In 1965, Dodge built and sold a full line of trucks, from compact vans and pickups to heavy-duty cabovers. Dodges were gaining popularity as the basis for recreational vehicles (RVs), and buyers could get 14 different heavy-duty diesel trucks in the United States — a high for Chrysler Corporation.
Chrysler Corporation also bought its first minority share of Rootes Group in the United Kingdom, merging Dodge Truck and Commer. The joint operation would pay off much later with the Dodge 100, Dodge 500, and Spacevan.
In February 1964, Dodge had launched heavy-duty tilt cabs, including the LN-1000 tilt-cab shown above, in tandem and single axle models, with gasoline and Cummins diesel engines, in a variety of wheelbases, capacities, and components. The Cummins engines were in-line sixes; there were also Perkins diesels available.
The LN-1000 shown above had a gross weight rating of 76,800 pounds, and was powered by a 250 horsepower Cummins diesel hooked up to a five-speed Spicer transmission and a two-speed rear axle.
At the other end of the spectrum, the Dodge A-series van and pickup line, weighed under 3,000 pounds (with the base slant six engine). These could be optioned out to carry over a ton of payload, with an optional V8. The vans were far more popular than the pickups, which had also been launched in 1964.
The company’s full size pickup trucks were named D-xxx (e.g. D-100) in rear wheel drive, and W-xxx (e.g. W-200) in four wheel drive. These were relatively new, having been launched in 1961. Changes from the C series to the D (and W) series — the D was a sequence number, not a stand-in for “Dodge” — included a longer wheelbase, stronger frames with an extra cross-member, industry-standard 34 inch cross members and straight frame rails to help upfitters, and wider and longer leaf springs and stronger front and rear axles. This made the trucks harder to drive, but increased capacity and durability.
The base engine was the tough, advanced (for the time) slant six, producing 140 horsepower from 225 cubic inches. Chrysler's latest technological wonder, the alternator, had been added to its trucks in 1961.
The first changes to the D series trucks were made in 1965, with a new grille and headlights, tougher new double-wall boxes, and a full-width tailgate. Wheelbases also increased for some models. The D-500 had a maximum gross weight rating of 19,500 pounds, and could have a 14-ton hoist with extension boom. The standard engine was the 225 slant six, with 318 and 361 V8s optional. The new LA series 273 V8, lighter but as powerful as the old A-series 318, was optional.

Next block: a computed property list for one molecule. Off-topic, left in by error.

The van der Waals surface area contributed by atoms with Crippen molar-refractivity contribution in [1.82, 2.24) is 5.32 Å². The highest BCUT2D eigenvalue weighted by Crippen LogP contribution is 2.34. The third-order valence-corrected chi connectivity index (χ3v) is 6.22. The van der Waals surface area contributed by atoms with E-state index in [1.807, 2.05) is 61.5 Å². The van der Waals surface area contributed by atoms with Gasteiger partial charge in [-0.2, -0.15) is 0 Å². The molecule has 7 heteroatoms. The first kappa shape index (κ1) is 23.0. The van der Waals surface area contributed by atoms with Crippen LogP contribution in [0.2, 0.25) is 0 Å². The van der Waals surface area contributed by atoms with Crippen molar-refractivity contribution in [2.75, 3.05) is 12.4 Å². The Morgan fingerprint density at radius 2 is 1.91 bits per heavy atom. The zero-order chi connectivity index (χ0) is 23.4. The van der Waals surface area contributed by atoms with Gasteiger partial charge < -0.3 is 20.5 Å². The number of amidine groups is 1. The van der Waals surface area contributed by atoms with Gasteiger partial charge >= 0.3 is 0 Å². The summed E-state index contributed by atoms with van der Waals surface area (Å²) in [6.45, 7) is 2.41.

The high-performance truck market had begun with Dodge’s High Performance Package, with the formidable 426 Wedge engine - it preceded the L'il Red Pickup Truck by a decade (though only available on long-wheelbase D100 and D200 pickups). The V8 generated 365 horsepower and 470 lb-ft of torque; it had a three-speed automatic, power steering and brakes, tach, dual exhausts, and rear axle struts, and was sold in 1964 and 1965 only, with fifty authorized and fewer built.
The half-ton and three-quarter-ton models had a new 128 inch wheelbase option, and a choice of Sweptline or Utiline bodies. They came with dome light, a single sun visor, painted front bumper and hubcaps, seat belts, dual-speed wipers, a single outside mirror, and front and rear shock absorbers — unless you got a one-ton, which only had front shock absorbers. These were far, far more basic trucks than today’s “strippers,” even when fully optioned out.
The Dodge D-300 pickup above had a 140 gross horsepower slant six engine; the 300 horsepower 318 V8 was optional; it had a 9-foot stake body, GVW of 10,000 pounds, and payload of 5,240 pounds... all powered by a slant six with a roughly-estimated 110 net horsepower. Even in this level, the slant six held its own (in sales) against the V8 trucks.
Most of the lighter duty trucks had a base slant six, with a 273 cubic inch, 174 horsepower V8 option. The 413 was added to the lineup for some medium duty models, with 217 gross horsepower at 3,600 rpm and 373 lb-ft of torque at a low 2,000 rpm. The year 1965 saw two new diesel engine options: the V8E-235 and V8-265, both naturally aspirated four-cycle engines from Cummins.
In August 1965, Dodge introduced a new three-speed manual transmission for light duty trucks, which cut starting torque but added a more economical highway ratio and enabled faster highway speeds.
The company ended the 1965 model year with just over 130,000 domestic truck sales, a 36% increase over 1964 and close to Dodge’s record; from there sales fell year by year until making a resurgence decades later.
Still, given their success so far, Chrysler was investing for the future, creating a national network of truck branches and servicing centers. Field engineers were assigned to 23 regional sales offices to help customers order the right truck for the job. The new St. Louis plant, now closed, was designed to be able to build 100,000 light trucks per year, by late 1966.
In Europe, the Commer 100 Series Commando was shown as a concept in 1965 and 1966; presaging the Dodge/Commer 100, it was to replace the Commer VC and CE, and would be Chrysler’s / Rootes’ most competitive truck in Europe, in its era. Unfortunately, the trucks could not be economically converted for United States sale.
The Commer - Dodge 100 Series truck was Chrysler’s (and Rootes’) most competitive truck in Europe, in its era. Derek Harlingn wrote, “There were some initial plans for the new truck series within the old Commer Engineering department but the real planning, definition and approval of the 100 Commando Series happened within this new organization - little was left of the initial Commer-only plans.”
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